I'm not going to get into competitive character assassination with Mr Rudd. I will leave Mr Rudd to engage in that kind of personal attack. I would simply suggest that if you want to know my character, ask my colleagues. If you want to know Mr Rudd's character,

ask his colleagues.


He also stepped up his attack on your paid parental leave policy, describing this as a dog of a policy. Is he getting any traction with it or is it one of those things that you are going to keep continuing on with your plan?


I accept Mia that every major social advance is difficult for people to accept. I absolutely understand that every time we have a

major social advance, it takes a while for people to get their heads around it. But I'm also absolutely certain that when people properly understand the economic issues and the issues of justice and fairness involved here, they will support our policy. Let me

just make a few points about it. Paid parental leave is or should be a workplace entitlement, not a welfare entitlement and if it's a workplace entitlement, it's got to be paid at people's wage, not at a welfare rate. Paid parental leave as we are envisaging it - it's

all upside for small business, because their staff get it and the administration is done by the Family Assistance Office and they don't pay the levy. Frankly, it's upside for most big businesses as well, because there is a company tax cut so that they don't pay

more overall. The Family Assistance Office does the paperwork and in many cases including Cadbury here, because our scheme is much more generous than theirs, they don't have to spend the money on their own scheme. So it's upside for all small

business, it's all upside for all small business, it's upside for most big business and it is all upside for every single woman in the

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workplace, because every single woman in the workplace for the first time in our history will get paid parental leave at her wage for 26 weeks. So if you are working for one day a week only, you will qualify. And you will get 26 weeks at your wage or at the

minimum award wage, whatever is the greatest. So if you are on minimum award wages, you're $5,000 better off. If you're on the average wage, you're $21,000 better off. So this policy is all upside and Mr Rudd basically needs to work out what is his line of

attack? Is his line of attack that I'm some kind of vicious cutter or is his line of attack that I'm some kind of Santa Claus because I can't be both?


On Monday you said that you were a believer in markets and then asked how that fits with your paid parental leave scheme. You

said that you wanted to even up the playing field. Isn't that a more socialist policy than a market-based policy?


No Latika. To have a market, you've got to have a system of rules. If you don't have a system of rules there no market, there's the law of the jungle. You need the rule of law. You need a system of rules that brings in basic fairness in order to have a market in

the first place and I think it's fair that every woman in our economy should have access to paid parental leave and I think it's fair that paid parental leave like all other forms of leave, all other forms of workplace entitlement, should be at the relevant wage.


How does a $16 million subsidy for a billion dollar company fit with a market-based approach to the economy?


Because we have a particular problem here in Tasmania, we need to be prepared to take particular initiatives here in Tasmania.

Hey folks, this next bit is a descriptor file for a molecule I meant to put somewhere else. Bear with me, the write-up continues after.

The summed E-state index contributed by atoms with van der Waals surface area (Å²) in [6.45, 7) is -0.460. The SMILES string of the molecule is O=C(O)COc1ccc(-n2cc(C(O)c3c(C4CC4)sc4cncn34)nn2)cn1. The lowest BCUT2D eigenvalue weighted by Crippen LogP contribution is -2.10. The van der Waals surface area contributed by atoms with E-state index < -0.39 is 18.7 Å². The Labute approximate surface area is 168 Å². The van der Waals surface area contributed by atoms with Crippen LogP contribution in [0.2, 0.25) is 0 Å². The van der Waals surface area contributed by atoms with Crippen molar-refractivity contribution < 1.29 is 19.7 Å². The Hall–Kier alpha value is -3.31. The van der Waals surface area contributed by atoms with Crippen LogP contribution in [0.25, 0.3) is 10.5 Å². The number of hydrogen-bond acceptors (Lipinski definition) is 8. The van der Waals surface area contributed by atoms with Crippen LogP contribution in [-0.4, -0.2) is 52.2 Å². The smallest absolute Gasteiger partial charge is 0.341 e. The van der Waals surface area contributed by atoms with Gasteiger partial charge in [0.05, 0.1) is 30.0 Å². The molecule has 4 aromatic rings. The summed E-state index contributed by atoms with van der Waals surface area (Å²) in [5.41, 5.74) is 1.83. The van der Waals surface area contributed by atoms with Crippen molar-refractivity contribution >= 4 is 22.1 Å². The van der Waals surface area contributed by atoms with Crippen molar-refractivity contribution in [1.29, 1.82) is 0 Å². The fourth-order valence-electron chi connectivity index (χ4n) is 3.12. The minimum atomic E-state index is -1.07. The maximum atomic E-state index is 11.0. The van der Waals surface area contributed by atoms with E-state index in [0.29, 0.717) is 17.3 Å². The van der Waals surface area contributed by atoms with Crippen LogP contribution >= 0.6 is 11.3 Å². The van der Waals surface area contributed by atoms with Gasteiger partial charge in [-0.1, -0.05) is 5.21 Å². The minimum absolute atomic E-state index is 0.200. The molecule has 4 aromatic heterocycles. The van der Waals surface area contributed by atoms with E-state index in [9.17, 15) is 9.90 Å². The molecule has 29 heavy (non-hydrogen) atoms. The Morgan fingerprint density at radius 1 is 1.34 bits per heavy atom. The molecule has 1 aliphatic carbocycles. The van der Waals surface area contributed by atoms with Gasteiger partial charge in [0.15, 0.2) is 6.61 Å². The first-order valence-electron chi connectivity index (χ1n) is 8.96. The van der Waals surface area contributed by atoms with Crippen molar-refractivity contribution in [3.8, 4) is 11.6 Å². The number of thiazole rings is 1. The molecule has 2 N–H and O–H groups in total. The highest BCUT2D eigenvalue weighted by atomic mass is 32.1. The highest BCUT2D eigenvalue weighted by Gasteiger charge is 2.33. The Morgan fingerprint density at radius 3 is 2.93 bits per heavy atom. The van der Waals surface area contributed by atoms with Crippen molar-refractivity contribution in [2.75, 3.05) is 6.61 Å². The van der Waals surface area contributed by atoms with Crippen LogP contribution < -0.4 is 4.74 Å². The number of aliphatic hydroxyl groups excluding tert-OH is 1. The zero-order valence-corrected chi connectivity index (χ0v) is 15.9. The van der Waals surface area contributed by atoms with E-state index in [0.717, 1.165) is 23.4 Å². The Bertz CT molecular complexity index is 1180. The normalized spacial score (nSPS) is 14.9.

Now, as I said to you earlier, James, it's quite unusual for the national Government to co-invest, as it were, with a profitable private business, but this co-investment, to use the term, it's going to dramatically increase production, dramatically increase

exports and dramatically increase employment.


I just wondered how you would describe yourself economically given that you've been praising Margaret Thatcher but you're also, you know, advocating subsidies where needed in businesses like this.


Every serious leader is pragmatic about problems and I've always described myself as someone who is moved by pragmatism

based on values. We have values. I like to think that in the case of a Liberal Conservative political movement, they are values that have stood the test of time. And we try to solve problems based on our values and yes the market is a very important element in

the values system of the Liberal National Coalition I lead, but so is jobs and so is fairness. And so is trying to ensure that in this great nation of ours, no-one gets left behind. Yes we've got to recognise people that have a go, but we can't leave people behind

either and unfortunately over the last five years or so under Labor Green Governments here in Tasmania and also nationally, Tasmania has been left behind big time. Briefly in the latter half of the Howard years, unemployment in Tasmania approached the

national average, for the first time in decades. Unfortunately, under Labor Green Governments in both Hobart and Canberra, things have gone bad again and it's important for us to ensure that that doesn’t last.


Mr Abbott, $40 million this morning for exporters. Will you match that?


I will carefully consider the proposal that's been put forward. But it seems to me that it's probably just another thought bubble from

a desperate political Party. There's been a very considered proposal on the table from Will Hodgman and the Tasmanian Liberals to modestly invest in a better overseas freight capacity. That's certainly something that's been thought through rather than just

announced in the heat of an election campaign. The other point I make is that in the end, our focus has got to be on building a more dynamic economy and that's what everything that I'm talking about here in Tasmania is all about.


Mr Abbott, we understand today that we're going to get some of the information that we've all been looking forward to during the

campaign - your costings. There are some numbers out there in The Australian newspaper today and there’s a graphic which